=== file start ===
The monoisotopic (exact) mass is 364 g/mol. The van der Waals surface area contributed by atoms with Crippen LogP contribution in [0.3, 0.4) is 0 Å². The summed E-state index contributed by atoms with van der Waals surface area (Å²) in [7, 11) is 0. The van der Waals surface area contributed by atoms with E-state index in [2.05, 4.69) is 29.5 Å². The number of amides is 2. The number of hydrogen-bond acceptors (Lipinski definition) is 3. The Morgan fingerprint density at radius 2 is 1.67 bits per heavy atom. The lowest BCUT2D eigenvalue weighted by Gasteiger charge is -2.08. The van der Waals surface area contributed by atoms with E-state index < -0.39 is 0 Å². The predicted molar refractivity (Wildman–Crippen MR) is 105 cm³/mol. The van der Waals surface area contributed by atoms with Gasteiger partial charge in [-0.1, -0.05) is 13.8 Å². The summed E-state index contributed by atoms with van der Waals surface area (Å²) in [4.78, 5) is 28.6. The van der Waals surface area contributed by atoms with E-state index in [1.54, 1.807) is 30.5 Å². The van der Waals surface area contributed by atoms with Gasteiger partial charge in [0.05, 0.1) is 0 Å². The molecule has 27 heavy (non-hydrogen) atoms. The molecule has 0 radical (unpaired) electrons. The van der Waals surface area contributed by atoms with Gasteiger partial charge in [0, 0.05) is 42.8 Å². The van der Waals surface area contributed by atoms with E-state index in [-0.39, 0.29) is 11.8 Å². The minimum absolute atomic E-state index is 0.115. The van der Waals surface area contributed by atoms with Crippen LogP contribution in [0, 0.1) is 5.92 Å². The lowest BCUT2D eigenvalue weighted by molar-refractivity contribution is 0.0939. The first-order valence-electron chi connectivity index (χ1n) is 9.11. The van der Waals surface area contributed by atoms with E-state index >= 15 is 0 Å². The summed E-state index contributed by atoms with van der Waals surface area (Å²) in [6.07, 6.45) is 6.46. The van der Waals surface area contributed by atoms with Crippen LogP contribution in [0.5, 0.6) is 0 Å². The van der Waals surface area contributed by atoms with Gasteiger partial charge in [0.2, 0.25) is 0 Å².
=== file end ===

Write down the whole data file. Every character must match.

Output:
The monoisotopic (exact) mass is 364 g/mol. The van der Waals surface area contributed by atoms with Crippen LogP contribution in [0.3, 0.4) is 0 Å². The summed E-state index contributed by atoms with van der Waals surface area (Å²) in [7, 11) is 0. The van der Waals surface area contributed by atoms with E-state index in [2.05, 4.69) is 29.5 Å². The number of amides is 2. The number of hydrogen-bond acceptors (Lipinski definition) is 3. The Morgan fingerprint density at radius 2 is 1.67 bits per heavy atom. The lowest BCUT2D eigenvalue weighted by Gasteiger charge is -2.08. The van der Waals surface area contributed by atoms with E-state index < -0.39 is 0 Å². The predicted molar refractivity (Wildman–Crippen MR) is 105 cm³/mol. The van der Waals surface area contributed by atoms with Gasteiger partial charge in [-0.1, -0.05) is 13.8 Å². The summed E-state index contributed by atoms with van der Waals surface area (Å²) in [4.78, 5) is 28.6. The van der Waals surface area contributed by atoms with E-state index in [1.54, 1.807) is 30.5 Å². The van der Waals surface area contributed by atoms with Gasteiger partial charge in [0.05, 0.1) is 0 Å². The molecule has 27 heavy (non-hydrogen) atoms. The molecule has 0 radical (unpaired) electrons. The van der Waals surface area contributed by atoms with Gasteiger partial charge in [0, 0.05) is 42.8 Å². The van der Waals surface area contributed by atoms with E-state index in [-0.39, 0.29) is 11.8 Å². The minimum absolute atomic E-state index is 0.115. The van der Waals surface area contributed by atoms with Crippen LogP contribution in [0, 0.1) is 5.92 Å². The lowest BCUT2D eigenvalue weighted by molar-refractivity contribution is 0.0939. The first-order valence-electron chi connectivity index (χ1n) is 9.11. The van der Waals surface area contributed by atoms with E-state index >= 15 is 0 Å². The summed E-state index contributed by atoms with van der Waals surface area (Å²) in [6.07, 6.45) is 6.46. The van der Waals surface area contributed by atoms with Crippen LogP contribution in [0.5, 0.6) is 0 Å². The van der Waals surface area contributed by atoms with Gasteiger partial charge in [0.2, 0.25) is 0 Å².